odinsdream: "No, I mean that when I make something of value, you want it. So, there's an imbalance, but your want offsets my thing-of-value, so the total system is still at zero."

Money isn't only used to buy goods. It's also used to buy services. Plus, the value of most goods isn't equal to the sum of its parts. A pizzeria must sell a pizza for more than cost of ingredients plus cost of labor plus overhead. So it's not a zero-sum equation.
posted by Plutor at 8:07 AM on April 27, 2005

Odinsdream, in economic theory, there is usually a difference between what you pay for a good and how much you value it. This is called the consumer surplus.

To expand on Plutor's example: Let's say I really like pizza. I like it so much, I would be willing to pay $3 for a slice of really good pizza. There is a pizza joint down the street that sells really good pizza for $2.50. If I'm willing to pay $3, but only have to pay $2.50, I'm 'pocketing' $0.50 of consumer surplus - so it's not a zero-sum game. They could still get away with charging me $2.75 or even $2.99, and I would still be making a 'surplus' on the deal.

On the flip side, let's say it only costs the producer $1 to make my $2.50 slice. They're pocketing a 'producer surplus' of $1.50 on the deal. Taking everything together, the pizza transaction has resulted in a 'social surplus' of $0.50 (my increased 'happiness' as a result of not having paid a whole $3 for the slice) + $1.50 (the pizza joint's profit).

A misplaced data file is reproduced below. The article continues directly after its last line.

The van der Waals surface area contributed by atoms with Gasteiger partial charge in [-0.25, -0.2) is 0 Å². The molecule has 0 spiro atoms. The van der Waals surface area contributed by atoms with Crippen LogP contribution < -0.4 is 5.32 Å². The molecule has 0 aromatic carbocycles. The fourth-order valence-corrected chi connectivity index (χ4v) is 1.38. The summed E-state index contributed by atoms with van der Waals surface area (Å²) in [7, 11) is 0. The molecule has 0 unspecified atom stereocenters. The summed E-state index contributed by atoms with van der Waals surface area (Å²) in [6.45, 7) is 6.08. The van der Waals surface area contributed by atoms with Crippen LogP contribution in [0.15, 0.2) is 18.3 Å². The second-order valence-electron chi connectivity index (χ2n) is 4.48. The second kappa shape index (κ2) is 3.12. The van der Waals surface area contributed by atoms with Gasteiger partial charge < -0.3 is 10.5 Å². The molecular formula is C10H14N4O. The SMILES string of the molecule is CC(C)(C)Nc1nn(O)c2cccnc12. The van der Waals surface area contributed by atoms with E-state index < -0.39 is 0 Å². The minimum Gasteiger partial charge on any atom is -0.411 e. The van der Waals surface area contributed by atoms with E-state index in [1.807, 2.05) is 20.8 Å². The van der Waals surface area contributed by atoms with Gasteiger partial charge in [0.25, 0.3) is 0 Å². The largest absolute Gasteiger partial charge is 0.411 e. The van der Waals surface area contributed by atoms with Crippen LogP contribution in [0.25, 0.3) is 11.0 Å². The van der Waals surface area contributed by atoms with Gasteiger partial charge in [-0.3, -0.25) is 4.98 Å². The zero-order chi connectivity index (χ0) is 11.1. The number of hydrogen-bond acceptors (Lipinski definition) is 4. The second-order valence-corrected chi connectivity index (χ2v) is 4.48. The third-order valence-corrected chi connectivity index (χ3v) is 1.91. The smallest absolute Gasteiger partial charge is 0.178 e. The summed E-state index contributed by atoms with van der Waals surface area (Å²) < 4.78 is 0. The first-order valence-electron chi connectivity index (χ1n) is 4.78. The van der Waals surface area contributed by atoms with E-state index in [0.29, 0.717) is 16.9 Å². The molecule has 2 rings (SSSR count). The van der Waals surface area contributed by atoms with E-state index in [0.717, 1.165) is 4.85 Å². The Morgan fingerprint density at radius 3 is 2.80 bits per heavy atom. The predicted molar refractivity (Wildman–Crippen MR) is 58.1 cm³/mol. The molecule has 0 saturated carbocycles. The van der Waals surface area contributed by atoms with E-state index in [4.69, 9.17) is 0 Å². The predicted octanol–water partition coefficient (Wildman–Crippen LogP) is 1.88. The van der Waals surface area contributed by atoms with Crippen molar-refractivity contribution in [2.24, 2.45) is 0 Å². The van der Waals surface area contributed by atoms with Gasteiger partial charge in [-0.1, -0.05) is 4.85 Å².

In other words, we've all made out well. I made out well because I paid $0.50 less for the pizza than I would have been willing to pay, so I've got $0.50 of residual 'value' in my pocket. And the pizza joint made a profit, so everybody wins. Or so say the economists.
posted by nyterrant at 9:37 AM on April 27, 2005

Sorry, I conflated producer surplus and profit a bit. A producer surplus is the difference between the price at which a producer sells a good, and the price at which he would be willing to sell the good. Most of the time this should be the break-even price, so I think the example still works.
posted by nyterrant at 9:43 AM on April 27, 2005

nowhere near enough ...
posted by pyramid termite at 9:52 AM on April 27, 2005

it isn't a farce, but you can't "create" worth. The worth is already out there.

And, to extend the pizza analogy, suppose an incompetent chef is taking all the city's mozzarella and flour and turning out really bad pizza that no one wants to eat at any price. In this case, either "worth (value) that's already out there" is getting destroyed.

In the case of the skilful pizza chef - worth (value) is added to the raw ingredients by the skill of the chef, and you can quantify how much by subtracting the worth of the ingredients from the worth of the finished slice of really good pizza. In theory this depends, yes, on the demand for the pizza, but the nice thing about this is that, using money and prices, the calculation is automatic and transparent and Joe Pizza-Chef never actually has to worry about supply and demand.

medium of exchange, store of value, unit of account
posted by ikkyu2 at 10:16 AM on April 27, 2005